Life as an Extreme Sport

Asimov would be pleased

South Korea has announced that they are drawing up a code of robot ethics, to prevent humans from abusing robots, and robots from abusing humans. Asimov would be so pleased!

While it’s unclear if the code of ethics will follow Asimov’s laws of robotics (an idea their convened panelists of scientists and sci-fi authors have not ruled out), Park Hye-Young of the Ministry of Information and Communication has indicated that a major concern is that people will be interacting with their robots like spouses, or become addicted to them (as many people appear to be addicted to cyberspace in general). And according to the BBC, “key considerations would include ensuring human control over robots, protecting data acquired by robots and preventing illegal use.”

-Kelly Hills

Originally posted at the American Journal of Bioethics Blog.

further details on how not to procure organs

The LA Times has a follow-up on the organ procurement/transplant case that Ina’s Sporula mentioned a few days back. Some intrepid soul at the paper decided to request the originally referred to report via the Freedom of Information Act, and received a 76-page document from federal investigators that reads like a litany of 101 things to not do when procuring organs for transplant.

As more comes out about this case, it’s likely that the transplant surgeon will be the one made an example of, the over-zealous doctor that pushed too far. It is, after all, a nightmare scenario I hear repeated as the basis for why so many people are not organ donors, even though they would want an organ transplant themselves if it were necessary. But what is so interesting, in a “if you can’t be a good example you’ll be a horrible warning” sort of way, is reading the summary of the full report in the LA Times and realizing how many medical personnel (nurses and doctors) were present in the room, uncomfortable with what was going on, and said nothing until days, days, later. This seems a much more systemic problem than one over-zealous surgeon, to something endemic within the culture of the hospital itself.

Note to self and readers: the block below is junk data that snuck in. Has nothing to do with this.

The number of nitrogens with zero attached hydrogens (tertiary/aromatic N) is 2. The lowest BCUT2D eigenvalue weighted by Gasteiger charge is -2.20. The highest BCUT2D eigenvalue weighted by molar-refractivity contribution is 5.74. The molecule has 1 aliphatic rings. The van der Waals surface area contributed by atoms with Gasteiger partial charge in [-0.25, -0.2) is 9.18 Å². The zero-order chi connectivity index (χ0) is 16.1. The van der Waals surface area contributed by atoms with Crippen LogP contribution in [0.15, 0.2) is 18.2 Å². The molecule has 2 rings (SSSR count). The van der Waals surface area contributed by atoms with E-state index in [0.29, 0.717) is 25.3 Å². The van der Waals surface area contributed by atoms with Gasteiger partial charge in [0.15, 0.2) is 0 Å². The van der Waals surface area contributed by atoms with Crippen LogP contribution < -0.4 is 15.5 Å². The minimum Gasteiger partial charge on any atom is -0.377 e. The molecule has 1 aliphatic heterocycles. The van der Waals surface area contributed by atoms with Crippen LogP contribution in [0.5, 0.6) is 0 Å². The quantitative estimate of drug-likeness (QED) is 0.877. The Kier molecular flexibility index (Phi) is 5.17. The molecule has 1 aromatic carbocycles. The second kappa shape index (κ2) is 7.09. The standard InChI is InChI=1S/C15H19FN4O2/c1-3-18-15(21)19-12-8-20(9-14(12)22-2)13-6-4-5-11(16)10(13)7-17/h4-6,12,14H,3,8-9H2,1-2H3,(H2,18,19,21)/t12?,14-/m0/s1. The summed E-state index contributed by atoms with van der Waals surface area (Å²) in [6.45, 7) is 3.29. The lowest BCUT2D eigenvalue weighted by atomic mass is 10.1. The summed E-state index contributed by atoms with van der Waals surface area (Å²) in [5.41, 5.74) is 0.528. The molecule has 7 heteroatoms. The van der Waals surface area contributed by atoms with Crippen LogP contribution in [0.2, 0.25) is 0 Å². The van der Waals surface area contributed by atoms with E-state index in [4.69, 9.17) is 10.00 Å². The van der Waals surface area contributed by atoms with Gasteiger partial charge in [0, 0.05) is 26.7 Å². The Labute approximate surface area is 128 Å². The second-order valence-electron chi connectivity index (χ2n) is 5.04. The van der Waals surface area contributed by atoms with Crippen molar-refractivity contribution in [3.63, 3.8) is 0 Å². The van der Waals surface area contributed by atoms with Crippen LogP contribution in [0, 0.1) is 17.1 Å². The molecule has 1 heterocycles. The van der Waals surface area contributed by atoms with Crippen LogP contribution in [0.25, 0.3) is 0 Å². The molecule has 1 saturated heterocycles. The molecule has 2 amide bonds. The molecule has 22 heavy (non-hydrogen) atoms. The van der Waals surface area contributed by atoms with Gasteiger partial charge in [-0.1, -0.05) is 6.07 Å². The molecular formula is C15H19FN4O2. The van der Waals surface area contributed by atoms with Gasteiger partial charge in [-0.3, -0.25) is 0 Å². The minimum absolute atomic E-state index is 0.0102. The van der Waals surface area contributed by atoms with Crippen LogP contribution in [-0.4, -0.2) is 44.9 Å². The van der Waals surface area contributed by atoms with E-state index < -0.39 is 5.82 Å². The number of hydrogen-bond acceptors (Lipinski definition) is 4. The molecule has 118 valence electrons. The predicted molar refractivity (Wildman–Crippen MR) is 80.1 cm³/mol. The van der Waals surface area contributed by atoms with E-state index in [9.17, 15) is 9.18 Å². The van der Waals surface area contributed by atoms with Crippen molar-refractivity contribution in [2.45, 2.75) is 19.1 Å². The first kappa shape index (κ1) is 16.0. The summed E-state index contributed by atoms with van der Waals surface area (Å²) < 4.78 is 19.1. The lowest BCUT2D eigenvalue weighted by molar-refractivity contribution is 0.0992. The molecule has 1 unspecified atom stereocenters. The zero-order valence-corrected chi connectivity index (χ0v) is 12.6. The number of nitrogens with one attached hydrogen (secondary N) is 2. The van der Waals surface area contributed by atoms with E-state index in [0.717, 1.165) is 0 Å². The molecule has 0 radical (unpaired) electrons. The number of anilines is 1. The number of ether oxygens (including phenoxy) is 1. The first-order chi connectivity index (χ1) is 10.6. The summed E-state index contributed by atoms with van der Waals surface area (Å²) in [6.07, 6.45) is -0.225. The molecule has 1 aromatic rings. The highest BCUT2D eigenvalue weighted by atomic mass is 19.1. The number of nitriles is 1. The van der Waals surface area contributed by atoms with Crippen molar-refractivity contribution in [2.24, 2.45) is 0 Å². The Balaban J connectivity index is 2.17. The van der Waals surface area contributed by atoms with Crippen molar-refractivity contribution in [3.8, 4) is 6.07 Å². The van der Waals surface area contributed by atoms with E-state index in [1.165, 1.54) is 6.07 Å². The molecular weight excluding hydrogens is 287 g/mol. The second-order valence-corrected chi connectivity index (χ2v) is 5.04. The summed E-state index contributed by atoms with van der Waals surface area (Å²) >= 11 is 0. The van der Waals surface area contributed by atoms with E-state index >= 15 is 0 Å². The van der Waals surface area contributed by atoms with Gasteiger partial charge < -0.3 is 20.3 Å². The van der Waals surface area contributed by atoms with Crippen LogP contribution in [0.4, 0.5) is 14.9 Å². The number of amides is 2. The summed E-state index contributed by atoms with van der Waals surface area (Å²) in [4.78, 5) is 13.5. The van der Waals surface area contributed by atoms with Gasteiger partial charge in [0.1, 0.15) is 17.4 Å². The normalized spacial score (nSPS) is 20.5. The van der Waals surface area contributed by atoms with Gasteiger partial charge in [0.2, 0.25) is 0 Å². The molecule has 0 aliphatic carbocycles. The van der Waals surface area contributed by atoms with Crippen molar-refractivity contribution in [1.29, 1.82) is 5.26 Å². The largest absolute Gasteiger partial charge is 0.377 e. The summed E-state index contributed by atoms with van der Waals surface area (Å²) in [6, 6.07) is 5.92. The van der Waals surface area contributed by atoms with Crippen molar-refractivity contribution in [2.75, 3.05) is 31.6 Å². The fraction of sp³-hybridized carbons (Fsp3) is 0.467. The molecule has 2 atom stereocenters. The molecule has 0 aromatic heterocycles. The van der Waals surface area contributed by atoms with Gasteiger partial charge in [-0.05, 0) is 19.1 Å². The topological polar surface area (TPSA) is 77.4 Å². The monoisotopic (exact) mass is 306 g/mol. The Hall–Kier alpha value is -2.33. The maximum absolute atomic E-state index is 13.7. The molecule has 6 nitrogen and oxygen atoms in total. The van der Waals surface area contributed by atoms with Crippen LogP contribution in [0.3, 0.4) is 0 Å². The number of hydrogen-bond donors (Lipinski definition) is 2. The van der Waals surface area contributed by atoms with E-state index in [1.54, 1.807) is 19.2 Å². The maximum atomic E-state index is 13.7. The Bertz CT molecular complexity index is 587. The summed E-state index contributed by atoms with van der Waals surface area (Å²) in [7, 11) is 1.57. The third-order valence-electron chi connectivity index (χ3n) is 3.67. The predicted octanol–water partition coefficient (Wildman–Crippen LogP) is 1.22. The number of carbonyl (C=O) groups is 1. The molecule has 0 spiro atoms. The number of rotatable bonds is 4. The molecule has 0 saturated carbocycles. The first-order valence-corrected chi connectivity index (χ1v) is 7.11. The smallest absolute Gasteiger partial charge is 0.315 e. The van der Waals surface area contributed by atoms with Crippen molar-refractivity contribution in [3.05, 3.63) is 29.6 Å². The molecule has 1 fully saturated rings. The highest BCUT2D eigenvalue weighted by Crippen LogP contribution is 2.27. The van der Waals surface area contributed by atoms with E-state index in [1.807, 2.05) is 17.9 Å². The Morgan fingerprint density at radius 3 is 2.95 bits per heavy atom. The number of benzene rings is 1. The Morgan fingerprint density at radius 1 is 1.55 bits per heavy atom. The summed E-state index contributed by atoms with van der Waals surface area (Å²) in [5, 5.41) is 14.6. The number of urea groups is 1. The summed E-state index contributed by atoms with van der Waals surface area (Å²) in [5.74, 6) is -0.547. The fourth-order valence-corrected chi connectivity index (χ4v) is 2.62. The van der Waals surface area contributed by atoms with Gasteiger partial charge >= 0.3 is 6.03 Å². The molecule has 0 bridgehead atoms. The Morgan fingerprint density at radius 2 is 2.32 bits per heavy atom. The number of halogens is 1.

-Kelly Hills

Originally published at the American Journal of Bioethics Editors Blog.

Pharmacy Says Happy Valentine’s, Have Some Viagra

Valentine’s Day. Hearts, candy, chocolates, roses; if your car isn’t buried under a snowdrift somewhere in the Northeast, maybe a nice dinner out or a movie. It can get costly. And in Britain, as of the 14th of February, men can add another USD100 to the total Valentine’s price: the cost of a pharmacist provided pack of Viagra.

That’s right, a British pharmacy chain has decided to sell small samples of Viagra over-the-counter. If you’re between 30 and 65, male, and are willing to sit through an hour long consultation with the pharmacist, take a blood pressure, glucose, and cholesterol test, you too can buy four pills of Viagra.

The theory behind all of this, launched on Britain’s National Impotence Day (a shared date with Valentine’s), is that some men are just too shy to talk to their doctor about erectile dysfunction, and so are suffering in silence. This may very well be the case — but is an hour long visit with a pharmacist going to be easier than a doctor’s visit? Is it going to be so easy that it suddenly makes going to the doctor a walk in the park? (If you decide you like the effects of the Viagra, you’ve to see a physician for a ‘script.) For that matter, should pharmacists even be prescribing medications?

And does anyone else marvel at the fact that for USD100, you can have an hour of a pharmacist’s time, several tests on your health done, and a mini-prescription filled? It’s more time than most people ever spend with their physician, for a lot less money!

Woops: Another quick search of the news sites before posting shows that it really was just a big marketing push. The pharmacy isn’t actually offering the OTC pills ’til Monday, and you have to schedule your appointment in advance. Sort of takes the spontaneity out of that one…

-Kelly Hills

Originally posted at the American Journal of Bioethics Editors Blog.